The Boy Lost in the Maze

by | Mar 31, 2023 | Book Review, Fiction

The Boy Lost in the Maze (cover)

Book Details

The Boy Lost in the Maze
Joseph Coelho, illus. Kate Milner. London: Otter-Barry, hb. 978 1 9130 7433 3, 2022, £12.99, 320pp.
Fiction, novel, 14+ years

This is a powerful three-part verse novel by British Children’s Laureate and Carnegie Medal shortlisted author and poet Joseph Coelho.

Teenager Theo, in present-day London, is searching for his long-absent biological father. In his class at school, he learns about the Labours of Theseus, son of King Aegeus of Athens in the Greek legend. Heartened by seeing parallels between himself and the Greek youth he chooses Theseus as the subject for his English Coursework. Theseus, too, is searching for his father. During his maze-like journey and while carrying his father’s sword to use against his enemies, he has to overcome many difficulties and dangers including the fearsome Minotaur who guards the Labyrinth. Theo, meanwhile, has to contend with other challenges such as racism, con men and liars. Burdened with doubts, both youths on their journeys towards manhood and reconciliation courageously choose the most difficult routes on their quests. Readers too have their own maze-like options that send them back and forth in the text.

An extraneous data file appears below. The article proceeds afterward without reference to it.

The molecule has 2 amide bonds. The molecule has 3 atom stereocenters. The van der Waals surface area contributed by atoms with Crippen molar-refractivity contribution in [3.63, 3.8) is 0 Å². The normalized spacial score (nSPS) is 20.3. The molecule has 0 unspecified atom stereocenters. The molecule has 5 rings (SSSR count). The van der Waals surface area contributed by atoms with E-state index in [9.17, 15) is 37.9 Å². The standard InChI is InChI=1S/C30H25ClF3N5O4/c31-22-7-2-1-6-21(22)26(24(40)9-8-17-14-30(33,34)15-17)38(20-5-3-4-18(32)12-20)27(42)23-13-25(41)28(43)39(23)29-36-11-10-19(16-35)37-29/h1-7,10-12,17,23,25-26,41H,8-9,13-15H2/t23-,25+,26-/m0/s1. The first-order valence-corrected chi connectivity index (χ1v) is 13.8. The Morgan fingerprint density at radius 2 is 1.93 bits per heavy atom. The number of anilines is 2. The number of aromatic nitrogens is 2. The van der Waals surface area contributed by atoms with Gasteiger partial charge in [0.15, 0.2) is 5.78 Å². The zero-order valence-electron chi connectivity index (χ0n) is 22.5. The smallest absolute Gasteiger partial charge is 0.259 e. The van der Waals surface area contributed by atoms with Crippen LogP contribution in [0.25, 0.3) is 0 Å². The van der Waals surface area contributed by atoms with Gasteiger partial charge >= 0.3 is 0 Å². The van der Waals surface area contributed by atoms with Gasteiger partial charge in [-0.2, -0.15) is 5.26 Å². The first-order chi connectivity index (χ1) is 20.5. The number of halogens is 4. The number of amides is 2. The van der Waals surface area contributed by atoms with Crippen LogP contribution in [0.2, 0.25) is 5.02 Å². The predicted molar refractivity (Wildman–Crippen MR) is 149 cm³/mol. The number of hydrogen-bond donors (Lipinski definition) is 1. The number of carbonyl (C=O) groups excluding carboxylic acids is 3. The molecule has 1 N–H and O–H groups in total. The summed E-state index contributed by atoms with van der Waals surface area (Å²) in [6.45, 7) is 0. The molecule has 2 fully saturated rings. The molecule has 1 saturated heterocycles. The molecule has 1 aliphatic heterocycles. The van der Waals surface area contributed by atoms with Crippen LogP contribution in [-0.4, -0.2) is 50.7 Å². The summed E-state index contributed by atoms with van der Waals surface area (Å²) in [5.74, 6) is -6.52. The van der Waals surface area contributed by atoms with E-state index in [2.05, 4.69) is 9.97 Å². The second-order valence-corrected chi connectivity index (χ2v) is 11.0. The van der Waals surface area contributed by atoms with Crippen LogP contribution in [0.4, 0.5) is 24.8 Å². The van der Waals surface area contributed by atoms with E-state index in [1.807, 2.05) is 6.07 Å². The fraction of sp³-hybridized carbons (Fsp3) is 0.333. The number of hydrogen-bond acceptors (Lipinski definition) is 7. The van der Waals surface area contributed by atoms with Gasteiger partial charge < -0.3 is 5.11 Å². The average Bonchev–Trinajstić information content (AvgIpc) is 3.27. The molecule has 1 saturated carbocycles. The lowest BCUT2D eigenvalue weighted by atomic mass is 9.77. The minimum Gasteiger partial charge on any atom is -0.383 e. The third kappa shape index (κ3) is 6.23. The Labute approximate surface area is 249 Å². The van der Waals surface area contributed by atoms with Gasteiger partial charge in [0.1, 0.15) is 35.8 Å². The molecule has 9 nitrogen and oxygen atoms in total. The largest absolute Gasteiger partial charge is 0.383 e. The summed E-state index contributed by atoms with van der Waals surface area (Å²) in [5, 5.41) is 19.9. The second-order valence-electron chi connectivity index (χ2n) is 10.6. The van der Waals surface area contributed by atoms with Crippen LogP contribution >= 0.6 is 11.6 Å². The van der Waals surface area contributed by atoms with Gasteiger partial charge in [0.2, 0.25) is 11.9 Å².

Long-listed for the Kate Greenaway Medal for her illustrations for Coelho’s verse novel The Girl Who became a Tree (2020), Kate Milner’s illustrations in pen and ink are darkly atmospheric and the decorative headings recall the decorative art of Ancient Greece. On a visit to the British Museum, and as part of his coursework at school, Theo sees on display the Greek bowl on which is depicted Theseus dispatching his enemies and finds it inspiring.   

From Theo’s perspective, his journey must seem just as epic as Theseus’s and takes just as much courage and determination. That Theo’s story, like Theseus’s, is told in poetry gives it an epic quality, while the ending, in both words and pictures, is incredibly moving. Coelho has dedicated his life to making poetry accessible to everyone, and in the book’s page-turning readability, it can be enjoyed by older children and adults alike.


Review by June Hopper Swain